Amanda Spielman does not consider herself a pedant, but is a self-confessed hater of unclear or “fuzzy” language.
She doesn’t want to sound like someone who writes to newspapers complaining about the state of modern English and signing off, as she puts it, “Disgusted, from Tunbridge Wells”.
“Of course language has to grow and change,” says Ofqual chair Spielman.
“But in so many areas of real life we have to deal with fuzziness and muddiness of ideas — I have a permanent desire to clean the fuzziness out.”
Talking to Spielman, aged 54, you realise this desire is born of an inquisitive, quick-moving and logic-driven mind that doesn’t have time to be cluttered.
“It’s a really small thing, but I cannot stop myself noticing when they ask me to take my personal belongings from the train — what are my impersonal belongings?” she questions.
And working with education policy, clarity and precision have become a bit of a “personal quest” for the mum-of-two.
“With my responsibilities for education, it’s all about making sure you don’t inadvertently make everything harder for people who have to work in the system,” she says.
“So I am always trying to make sure that things are properly thought through and expressed, so you get the best discussion.
“You can end up not having the right conversations that genuinely get value from people’s knowledge just because you’ve framed a conversation wrongly.”
When she was seven years old, Spielman wanted to be involved in education — as a professor of medieval history.
Mum Olivia, a university professor, and dad Sebastian, a civil servant, had met at Oxford, so “there was always plenty of academic push,” says Spielman.
But dreams of following in her mother’s footsteps faded as she got older.
“I grew out of it, fortunately,” she says.
“I’m not cut out for staying focused on a single issue in quite a solitary way through three or four years of a PhD.
“I like fixing and sorting things, and I like lots of interaction with people, the discussion that breeds human advancement.”
Spielman was born in London but the family moved to Glasgow when she was five before transferring to a Dorset boarding school when she was 10, followed by studying A-levels in London.
Through all the different schools, one thing remained constant — her love of maths.
“Mathematics is absolutely fascinating,” she says.
“It’s not something that’s simply a matter of instinct and appreciation — it involves developing a very structural understanding of an immense library of concepts and being able to bring them to bear on problems, and suddenly make things that were previously inexpressible, expressible.”
Inspired, Spielman set out to study maths at Cambridge University, but was disappointed by the experience.
“Cambridge wasn’t very interested in teaching undergraduate mathematicians at that point,” she says.
“So they ran the course in a way that gave the first years as little attention as possible and then seeing who stays the course — and between a quarter and a third of people would change at the end of the first year, which was a terrible waste.”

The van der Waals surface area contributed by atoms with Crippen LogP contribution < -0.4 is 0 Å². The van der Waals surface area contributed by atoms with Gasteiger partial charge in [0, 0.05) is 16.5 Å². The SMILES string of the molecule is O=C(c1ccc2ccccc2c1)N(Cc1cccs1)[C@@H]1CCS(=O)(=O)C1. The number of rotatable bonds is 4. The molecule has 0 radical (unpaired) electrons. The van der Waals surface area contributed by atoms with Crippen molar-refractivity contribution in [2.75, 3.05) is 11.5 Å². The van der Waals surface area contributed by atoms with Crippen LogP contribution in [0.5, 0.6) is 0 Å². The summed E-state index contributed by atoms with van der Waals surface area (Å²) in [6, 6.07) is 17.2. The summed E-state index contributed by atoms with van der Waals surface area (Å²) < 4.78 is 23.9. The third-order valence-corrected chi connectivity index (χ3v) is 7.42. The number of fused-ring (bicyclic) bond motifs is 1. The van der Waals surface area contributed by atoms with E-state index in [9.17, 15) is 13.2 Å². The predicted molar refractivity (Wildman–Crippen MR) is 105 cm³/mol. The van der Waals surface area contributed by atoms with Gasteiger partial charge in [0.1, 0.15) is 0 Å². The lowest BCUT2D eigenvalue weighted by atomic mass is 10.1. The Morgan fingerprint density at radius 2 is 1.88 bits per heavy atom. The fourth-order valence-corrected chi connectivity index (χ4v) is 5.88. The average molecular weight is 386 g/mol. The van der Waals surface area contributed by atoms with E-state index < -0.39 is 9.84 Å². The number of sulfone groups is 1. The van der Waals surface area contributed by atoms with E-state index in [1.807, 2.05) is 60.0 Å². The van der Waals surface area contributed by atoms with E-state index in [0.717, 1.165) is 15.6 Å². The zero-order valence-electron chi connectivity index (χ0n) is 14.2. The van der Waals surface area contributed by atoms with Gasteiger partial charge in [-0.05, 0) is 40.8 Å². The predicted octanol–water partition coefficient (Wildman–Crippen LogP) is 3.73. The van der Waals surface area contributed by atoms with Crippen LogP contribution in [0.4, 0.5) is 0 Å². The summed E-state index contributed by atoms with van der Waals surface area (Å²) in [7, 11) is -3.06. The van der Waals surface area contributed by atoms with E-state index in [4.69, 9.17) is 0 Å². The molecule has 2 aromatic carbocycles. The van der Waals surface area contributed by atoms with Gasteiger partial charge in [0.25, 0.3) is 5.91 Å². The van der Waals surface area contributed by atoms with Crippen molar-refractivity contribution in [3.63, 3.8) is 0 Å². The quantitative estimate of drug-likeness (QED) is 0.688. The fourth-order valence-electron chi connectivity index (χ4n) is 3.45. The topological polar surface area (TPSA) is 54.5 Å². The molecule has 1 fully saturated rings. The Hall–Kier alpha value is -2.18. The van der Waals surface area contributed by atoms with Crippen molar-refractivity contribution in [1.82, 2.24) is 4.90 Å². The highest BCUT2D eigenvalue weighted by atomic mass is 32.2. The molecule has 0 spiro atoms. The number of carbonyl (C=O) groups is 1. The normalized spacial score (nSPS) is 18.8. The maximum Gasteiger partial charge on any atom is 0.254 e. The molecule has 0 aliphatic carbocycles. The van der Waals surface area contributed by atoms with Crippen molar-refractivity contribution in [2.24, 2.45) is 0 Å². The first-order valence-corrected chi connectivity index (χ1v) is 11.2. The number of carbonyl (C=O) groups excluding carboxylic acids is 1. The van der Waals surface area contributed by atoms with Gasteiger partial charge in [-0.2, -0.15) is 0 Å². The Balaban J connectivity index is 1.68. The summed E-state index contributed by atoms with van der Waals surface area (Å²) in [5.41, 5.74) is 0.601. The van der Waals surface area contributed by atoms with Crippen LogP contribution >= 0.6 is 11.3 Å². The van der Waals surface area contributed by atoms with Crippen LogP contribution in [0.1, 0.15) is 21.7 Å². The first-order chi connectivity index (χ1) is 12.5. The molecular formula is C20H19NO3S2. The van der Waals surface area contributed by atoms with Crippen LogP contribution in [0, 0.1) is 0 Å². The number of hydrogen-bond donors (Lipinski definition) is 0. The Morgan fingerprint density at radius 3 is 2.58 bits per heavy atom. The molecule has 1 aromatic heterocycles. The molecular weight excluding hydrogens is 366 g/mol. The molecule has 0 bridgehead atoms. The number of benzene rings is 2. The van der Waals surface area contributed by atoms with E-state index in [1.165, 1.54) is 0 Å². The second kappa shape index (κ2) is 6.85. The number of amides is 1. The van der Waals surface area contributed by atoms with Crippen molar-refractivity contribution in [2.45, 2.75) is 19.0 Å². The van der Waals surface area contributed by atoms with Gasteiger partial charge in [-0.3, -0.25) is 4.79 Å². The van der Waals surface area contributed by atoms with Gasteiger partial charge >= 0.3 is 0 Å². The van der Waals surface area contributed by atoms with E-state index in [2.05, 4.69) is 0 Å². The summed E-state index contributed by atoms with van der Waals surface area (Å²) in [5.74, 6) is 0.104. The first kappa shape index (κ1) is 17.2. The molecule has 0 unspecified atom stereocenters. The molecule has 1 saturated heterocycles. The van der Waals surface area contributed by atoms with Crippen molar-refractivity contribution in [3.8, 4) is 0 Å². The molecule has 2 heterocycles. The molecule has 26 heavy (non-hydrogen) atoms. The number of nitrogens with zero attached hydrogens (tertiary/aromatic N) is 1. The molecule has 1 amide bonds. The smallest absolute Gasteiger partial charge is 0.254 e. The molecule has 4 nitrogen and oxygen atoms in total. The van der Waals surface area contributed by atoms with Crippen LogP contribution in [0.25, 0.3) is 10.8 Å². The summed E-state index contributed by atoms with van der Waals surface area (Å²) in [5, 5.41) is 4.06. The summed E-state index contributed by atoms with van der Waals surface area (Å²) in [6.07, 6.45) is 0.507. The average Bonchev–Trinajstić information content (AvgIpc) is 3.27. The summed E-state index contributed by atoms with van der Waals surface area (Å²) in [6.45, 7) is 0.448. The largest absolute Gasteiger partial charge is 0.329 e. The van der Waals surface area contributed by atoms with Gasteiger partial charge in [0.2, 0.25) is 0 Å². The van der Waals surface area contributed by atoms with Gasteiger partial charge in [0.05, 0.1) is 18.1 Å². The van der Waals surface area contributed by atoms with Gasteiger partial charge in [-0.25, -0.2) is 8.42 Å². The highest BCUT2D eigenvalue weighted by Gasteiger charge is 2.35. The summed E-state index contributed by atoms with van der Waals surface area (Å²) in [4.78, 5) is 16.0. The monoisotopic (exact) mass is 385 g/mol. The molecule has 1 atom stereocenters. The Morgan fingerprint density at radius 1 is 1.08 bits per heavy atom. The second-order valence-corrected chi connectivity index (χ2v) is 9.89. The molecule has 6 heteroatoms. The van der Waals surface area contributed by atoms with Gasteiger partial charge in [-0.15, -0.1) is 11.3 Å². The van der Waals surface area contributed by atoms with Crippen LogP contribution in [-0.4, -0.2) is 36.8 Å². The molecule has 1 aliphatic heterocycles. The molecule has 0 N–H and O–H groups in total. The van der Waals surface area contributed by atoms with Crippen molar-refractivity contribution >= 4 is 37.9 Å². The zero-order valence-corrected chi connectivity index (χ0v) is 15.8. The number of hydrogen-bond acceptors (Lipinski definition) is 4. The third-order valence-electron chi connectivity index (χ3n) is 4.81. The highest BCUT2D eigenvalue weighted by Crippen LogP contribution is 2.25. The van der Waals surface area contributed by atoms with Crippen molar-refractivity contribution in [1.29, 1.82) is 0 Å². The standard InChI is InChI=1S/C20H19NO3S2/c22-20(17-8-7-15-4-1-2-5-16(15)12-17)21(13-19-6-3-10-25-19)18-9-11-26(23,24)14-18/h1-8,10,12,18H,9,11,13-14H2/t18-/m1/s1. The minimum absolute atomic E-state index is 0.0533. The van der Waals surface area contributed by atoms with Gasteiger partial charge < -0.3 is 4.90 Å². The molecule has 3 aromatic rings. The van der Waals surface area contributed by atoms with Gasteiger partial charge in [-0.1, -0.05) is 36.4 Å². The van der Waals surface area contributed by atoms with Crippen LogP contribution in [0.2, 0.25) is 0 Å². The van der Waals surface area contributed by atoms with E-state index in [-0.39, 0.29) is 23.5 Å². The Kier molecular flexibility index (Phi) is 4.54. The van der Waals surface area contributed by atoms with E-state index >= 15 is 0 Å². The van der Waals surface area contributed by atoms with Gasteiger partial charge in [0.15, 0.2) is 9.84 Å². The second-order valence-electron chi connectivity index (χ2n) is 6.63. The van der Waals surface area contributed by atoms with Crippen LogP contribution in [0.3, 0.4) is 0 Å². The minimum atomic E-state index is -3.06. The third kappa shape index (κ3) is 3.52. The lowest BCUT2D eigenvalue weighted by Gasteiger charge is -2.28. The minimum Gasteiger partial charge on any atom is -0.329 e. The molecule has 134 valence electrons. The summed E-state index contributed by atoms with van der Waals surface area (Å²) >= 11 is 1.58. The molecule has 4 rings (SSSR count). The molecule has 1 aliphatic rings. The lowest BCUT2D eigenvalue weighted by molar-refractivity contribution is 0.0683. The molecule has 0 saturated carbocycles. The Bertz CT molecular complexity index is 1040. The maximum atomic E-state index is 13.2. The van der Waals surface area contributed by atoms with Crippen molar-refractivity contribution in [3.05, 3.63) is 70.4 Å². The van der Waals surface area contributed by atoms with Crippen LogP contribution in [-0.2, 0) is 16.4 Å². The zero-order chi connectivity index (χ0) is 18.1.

And, “miserable” because of the teaching, Spielman became another one of the drop-out statistics and, as she began to realise she had “quite a practical bent and liked to fix things”, she instead set her sights on a career in business by transferring to a law degree.
After university, and with an eye on the business world, Spielman trained as a chartered accountant with KPMG — a process which in many ways, can be likened to an apprenticeship, she says.
“In my regulatory work, especially stuff about apprenticeships recently, it has been fascinating for me to realise quite how much I’ve been shaped by having been through an apprenticeship-like experience myself in that context,” she says.
And the experience was, she says, much more demanding than academia.
“At university, unless you have formidable levels of self-discipline, it’s quite easy not to work,” she says.
“Whereas in accountancy training, you are working quite hard and absorbing a lot of new stuff, and you were there in the office, with very clear tasks and expectations for the day or the week.”
And it was an atmosphere that Spielman thrived upon.
“Most of my life, if I’ve felt I’m really learning something, I’m happy,” she says.
“I love being exposed to, and getting the hang of, new things.”
In 1993, she became a director at Bridgewater Business Analysis, and it was here she met her now-husband Adam, in what she describes as “one of the bravest bits of matchmaking ever”.
Adam, a friend of Spielman’s business partner, had come into the office to borrow a computer and printer for a job application, and the two fell into conversation.
“A mutual friend of ours, who also worked there, saw us chatting and saw the body language was good,” explains Spielman.
“I was single, and Adam had a girlfriend, but this mutual friend didn’t like the girlfriend, so a week or so later, he told us separately, and completely untruthfully, that each of us had confided in him about really fancying the other.